Budget & Tax , Economy
Curtis Shelton | May 8, 2020
Don’t hit businesses on UI experience rating
As Oklahoma begins the slow process of reopening, policy solutions for consumers and businesses will be needed to jumpstart the economy. With Oklahoma unemployment reaching record numbers, lawmakers must focus on making hiring easier for businesses. One way would be to suspend any increases to experience rating for businesses paying unemployment insurance (UI) taxes. (Connecticut, for example, has already done this.)
Unemployment Insurance is essentially an employer-sponsored social insurance program. Employers pay a tax based on employees’ wages that has various rate ranges based on the businesses’ “experience rating.” This experience rating is based on the businesses’ layoff history—simply put, more layoffs result in a worse experience rating and a higher UI tax rate.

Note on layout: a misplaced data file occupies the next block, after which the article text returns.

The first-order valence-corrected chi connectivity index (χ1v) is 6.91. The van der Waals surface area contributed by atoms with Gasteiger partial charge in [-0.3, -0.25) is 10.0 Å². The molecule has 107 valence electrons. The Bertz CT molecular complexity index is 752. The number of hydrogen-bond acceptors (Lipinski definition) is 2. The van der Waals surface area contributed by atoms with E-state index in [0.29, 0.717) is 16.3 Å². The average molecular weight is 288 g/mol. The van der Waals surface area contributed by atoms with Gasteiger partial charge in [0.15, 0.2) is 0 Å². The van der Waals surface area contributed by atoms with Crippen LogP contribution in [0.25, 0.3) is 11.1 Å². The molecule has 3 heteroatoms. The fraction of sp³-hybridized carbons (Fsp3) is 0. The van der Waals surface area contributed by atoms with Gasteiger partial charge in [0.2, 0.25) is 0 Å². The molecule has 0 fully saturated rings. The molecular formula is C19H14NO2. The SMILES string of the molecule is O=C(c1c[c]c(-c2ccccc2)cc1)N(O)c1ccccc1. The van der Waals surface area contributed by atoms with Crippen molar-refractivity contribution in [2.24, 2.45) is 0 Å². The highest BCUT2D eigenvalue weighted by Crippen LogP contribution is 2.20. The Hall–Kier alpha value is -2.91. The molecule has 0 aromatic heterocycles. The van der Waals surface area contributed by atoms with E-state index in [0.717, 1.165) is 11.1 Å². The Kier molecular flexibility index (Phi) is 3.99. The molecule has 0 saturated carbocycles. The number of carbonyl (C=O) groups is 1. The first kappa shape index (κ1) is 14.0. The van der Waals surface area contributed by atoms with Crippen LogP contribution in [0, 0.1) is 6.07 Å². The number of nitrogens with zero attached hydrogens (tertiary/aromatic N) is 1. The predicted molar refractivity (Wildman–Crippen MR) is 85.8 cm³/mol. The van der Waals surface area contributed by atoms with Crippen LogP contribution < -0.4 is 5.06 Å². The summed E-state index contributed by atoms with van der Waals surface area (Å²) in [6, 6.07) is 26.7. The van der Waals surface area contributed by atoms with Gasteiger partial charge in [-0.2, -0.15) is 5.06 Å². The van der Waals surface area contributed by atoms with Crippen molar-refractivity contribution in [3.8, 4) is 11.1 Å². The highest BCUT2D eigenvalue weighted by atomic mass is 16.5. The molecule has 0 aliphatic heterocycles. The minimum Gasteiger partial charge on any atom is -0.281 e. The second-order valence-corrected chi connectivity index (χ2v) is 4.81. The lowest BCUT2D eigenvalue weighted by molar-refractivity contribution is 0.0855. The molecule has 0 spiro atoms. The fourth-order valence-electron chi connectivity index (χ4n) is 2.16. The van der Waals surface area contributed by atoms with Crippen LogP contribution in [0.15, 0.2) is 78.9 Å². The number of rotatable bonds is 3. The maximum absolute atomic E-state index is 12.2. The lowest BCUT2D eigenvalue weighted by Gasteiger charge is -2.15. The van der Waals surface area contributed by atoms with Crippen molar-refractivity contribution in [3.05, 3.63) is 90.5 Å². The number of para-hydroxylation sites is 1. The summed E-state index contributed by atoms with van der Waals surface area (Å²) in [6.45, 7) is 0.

Many businesses have had to make the tough decision to lay off employees over the last month—not because of any failures with the businesses, but rather because the government mandated their closure. To then make these businesses pay a higher tax rate would be unfair and make rehiring more difficult by increasing the cost of labor. Making hiring more difficult is the last thing Oklahoma wants as it starts to open and deal with the economic effects of the shutdown.
To protect those currently receiving unemployment benefits, the state could use federal aid money to keep unemployment funds adequately filled. As the experience rating system is a reasonable and well-designed system—particularly Oklahoma’s which was ranked number one in 2019 by the Tax Foundation—this reform should be temporary. Oklahoma does not want to be in a situation where it is underfunding the unemployment insurance program or relying too heavily on the federal money.
Policy Research Fellow
Curtis Shelton currently serves as a policy research fellow for OCPA with a focus on fiscal policy. Curtis graduated Oklahoma State University in 2016 with a Bachelors of Arts in Finance. Previously, he served as a summer intern at OCPA and spent time as a staff accountant for Sutherland Global Services.